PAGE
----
How to replace a water pump to keep your car running cool
Automotive engine repair can be daunting at times, but replacing the water pump on your car’s engine is not a task to be feared. A quick video from ChrisFix outlines just how simple it can be, giving you the confidence to tackle the job next time—and possibly save a bunch of cash.
The subject for this driveway project is a 2003 Jaguar X-Type, a nearly 190,000-mile example that is pushing coolant out from the water pump’s weep hole—meaning the bearing seal has gone bad. Looking under the hood of a modern car is intimidating, but after a few steps, it becomes clear why this is a good choice for a DIY project.
Even Hagerty Redline Rebuild expert Davin agrees, saying, “It’s really an ideal first step into working on your own car, since there is relatively little to screw up. Disassemble, clean, reassemble with new parts. It doesn’t get much better than that.”
That is exactly what ChrisFix outlines. The water pump on this Jaguar is located high in the engine block, which allows removal with only a small amount of coolant loss. Typically, replacing the water pump is the perfect excuse to flush the cooling system, but if that has been done recently, one can try to get away with removing the pump without draining the system.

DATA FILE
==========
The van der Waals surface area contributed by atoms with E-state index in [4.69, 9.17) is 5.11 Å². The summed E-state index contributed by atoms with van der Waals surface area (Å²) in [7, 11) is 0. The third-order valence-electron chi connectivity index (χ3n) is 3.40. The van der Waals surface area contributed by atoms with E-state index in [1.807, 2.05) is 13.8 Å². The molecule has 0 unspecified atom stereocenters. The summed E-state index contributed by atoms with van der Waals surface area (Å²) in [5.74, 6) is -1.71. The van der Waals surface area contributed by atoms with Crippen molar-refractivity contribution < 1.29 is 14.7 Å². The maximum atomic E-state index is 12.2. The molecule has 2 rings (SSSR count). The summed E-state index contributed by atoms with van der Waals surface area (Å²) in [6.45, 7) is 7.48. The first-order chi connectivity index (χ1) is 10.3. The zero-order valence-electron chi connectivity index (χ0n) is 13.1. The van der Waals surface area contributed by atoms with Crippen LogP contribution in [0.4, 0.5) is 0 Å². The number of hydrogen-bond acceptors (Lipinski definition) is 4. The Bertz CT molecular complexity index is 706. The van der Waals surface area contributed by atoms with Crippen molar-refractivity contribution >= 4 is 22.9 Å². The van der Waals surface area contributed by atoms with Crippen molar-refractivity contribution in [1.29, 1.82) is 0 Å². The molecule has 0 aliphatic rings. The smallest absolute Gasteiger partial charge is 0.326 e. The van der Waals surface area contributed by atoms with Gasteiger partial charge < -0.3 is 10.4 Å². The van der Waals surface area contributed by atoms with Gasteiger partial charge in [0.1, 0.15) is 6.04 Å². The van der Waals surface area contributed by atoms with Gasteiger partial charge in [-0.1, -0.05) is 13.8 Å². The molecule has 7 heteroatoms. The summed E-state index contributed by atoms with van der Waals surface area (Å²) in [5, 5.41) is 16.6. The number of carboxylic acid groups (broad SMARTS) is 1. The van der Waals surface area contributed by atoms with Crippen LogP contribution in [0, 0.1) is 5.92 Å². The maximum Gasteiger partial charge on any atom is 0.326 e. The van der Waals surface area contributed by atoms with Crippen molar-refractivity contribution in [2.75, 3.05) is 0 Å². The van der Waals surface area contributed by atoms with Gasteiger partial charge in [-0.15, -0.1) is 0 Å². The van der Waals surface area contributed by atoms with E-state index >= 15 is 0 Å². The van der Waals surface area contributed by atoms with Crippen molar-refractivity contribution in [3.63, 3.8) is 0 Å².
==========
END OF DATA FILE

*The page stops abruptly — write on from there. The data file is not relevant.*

Also, this Jaguar has a very simple, two-pulley belt system to drive the water pump. Many other modern engines have a relatively complicated serpentine belt system that needs to be routed properly to ensure the engine runs correctly. Most cars have a diagram on the radiator support that shows the serpentine routing though, so don’t be intimidated.
Overall, working on your own car is a rewarding and fun experience in most cases. ChrisFix quoted this water pump replacement with a dealer and got an estimate of more than $800. A quick trip to a local parts store and a little over an hour of work saved him $783 and he has the satisfaction of knowing it is done correctly. Seems like a good deal to us.